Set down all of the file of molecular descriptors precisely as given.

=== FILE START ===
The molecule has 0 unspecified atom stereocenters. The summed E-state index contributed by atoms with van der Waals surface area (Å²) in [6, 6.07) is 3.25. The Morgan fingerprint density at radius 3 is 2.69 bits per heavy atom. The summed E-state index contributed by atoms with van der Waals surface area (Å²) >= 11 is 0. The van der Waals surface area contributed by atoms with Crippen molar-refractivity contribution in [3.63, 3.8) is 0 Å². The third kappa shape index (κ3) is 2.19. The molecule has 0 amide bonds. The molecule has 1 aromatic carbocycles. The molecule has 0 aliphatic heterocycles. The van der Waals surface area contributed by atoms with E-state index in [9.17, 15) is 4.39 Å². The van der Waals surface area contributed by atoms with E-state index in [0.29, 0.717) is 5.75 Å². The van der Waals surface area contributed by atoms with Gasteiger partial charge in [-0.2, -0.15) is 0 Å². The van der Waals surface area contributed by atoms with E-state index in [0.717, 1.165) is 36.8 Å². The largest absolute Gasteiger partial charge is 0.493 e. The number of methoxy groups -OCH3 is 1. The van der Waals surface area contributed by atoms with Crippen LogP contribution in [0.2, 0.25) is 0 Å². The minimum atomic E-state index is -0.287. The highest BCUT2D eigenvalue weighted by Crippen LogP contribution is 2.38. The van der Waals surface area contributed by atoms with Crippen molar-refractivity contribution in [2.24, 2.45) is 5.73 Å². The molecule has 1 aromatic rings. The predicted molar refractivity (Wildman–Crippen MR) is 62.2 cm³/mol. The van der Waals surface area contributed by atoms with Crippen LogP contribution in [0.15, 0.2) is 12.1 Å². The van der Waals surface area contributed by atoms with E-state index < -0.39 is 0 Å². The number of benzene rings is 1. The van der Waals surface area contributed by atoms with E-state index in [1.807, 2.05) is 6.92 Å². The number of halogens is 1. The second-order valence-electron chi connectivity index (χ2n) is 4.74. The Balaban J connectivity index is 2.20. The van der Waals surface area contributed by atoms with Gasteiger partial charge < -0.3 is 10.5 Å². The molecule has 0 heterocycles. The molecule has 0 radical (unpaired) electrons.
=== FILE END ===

The molecule has 0 unspecified atom stereocenters. The summed E-state index contributed by atoms with van der Waals surface area (Å²) in [6, 6.07) is 3.25. The Morgan fingerprint density at radius 3 is 2.69 bits per heavy atom. The summed E-state index contributed by atoms with van der Waals surface area (Å²) >= 11 is 0. The van der Waals surface area contributed by atoms with Crippen molar-refractivity contribution in [3.63, 3.8) is 0 Å². The third kappa shape index (κ3) is 2.19. The molecule has 0 amide bonds. The molecule has 1 aromatic carbocycles. The molecule has 0 aliphatic heterocycles. The van der Waals surface area contributed by atoms with E-state index in [9.17, 15) is 4.39 Å². The van der Waals surface area contributed by atoms with E-state index in [0.29, 0.717) is 5.75 Å². The van der Waals surface area contributed by atoms with Gasteiger partial charge in [-0.2, -0.15) is 0 Å². The van der Waals surface area contributed by atoms with E-state index in [0.717, 1.165) is 36.8 Å². The largest absolute Gasteiger partial charge is 0.493 e. The number of methoxy groups -OCH3 is 1. The van der Waals surface area contributed by atoms with Crippen LogP contribution in [0.2, 0.25) is 0 Å². The minimum atomic E-state index is -0.287. The highest BCUT2D eigenvalue weighted by Crippen LogP contribution is 2.38. The van der Waals surface area contributed by atoms with Crippen molar-refractivity contribution in [2.24, 2.45) is 5.73 Å². The molecule has 1 aromatic rings. The predicted molar refractivity (Wildman–Crippen MR) is 62.2 cm³/mol. The van der Waals surface area contributed by atoms with Crippen LogP contribution in [0.15, 0.2) is 12.1 Å². The van der Waals surface area contributed by atoms with E-state index < -0.39 is 0 Å². The number of benzene rings is 1. The van der Waals surface area contributed by atoms with E-state index in [1.807, 2.05) is 6.92 Å². The number of halogens is 1. The second-order valence-electron chi connectivity index (χ2n) is 4.74. The Balaban J connectivity index is 2.20. The van der Waals surface area contributed by atoms with Gasteiger partial charge < -0.3 is 10.5 Å². The molecule has 0 heterocycles. The molecule has 0 radical (unpaired) electrons.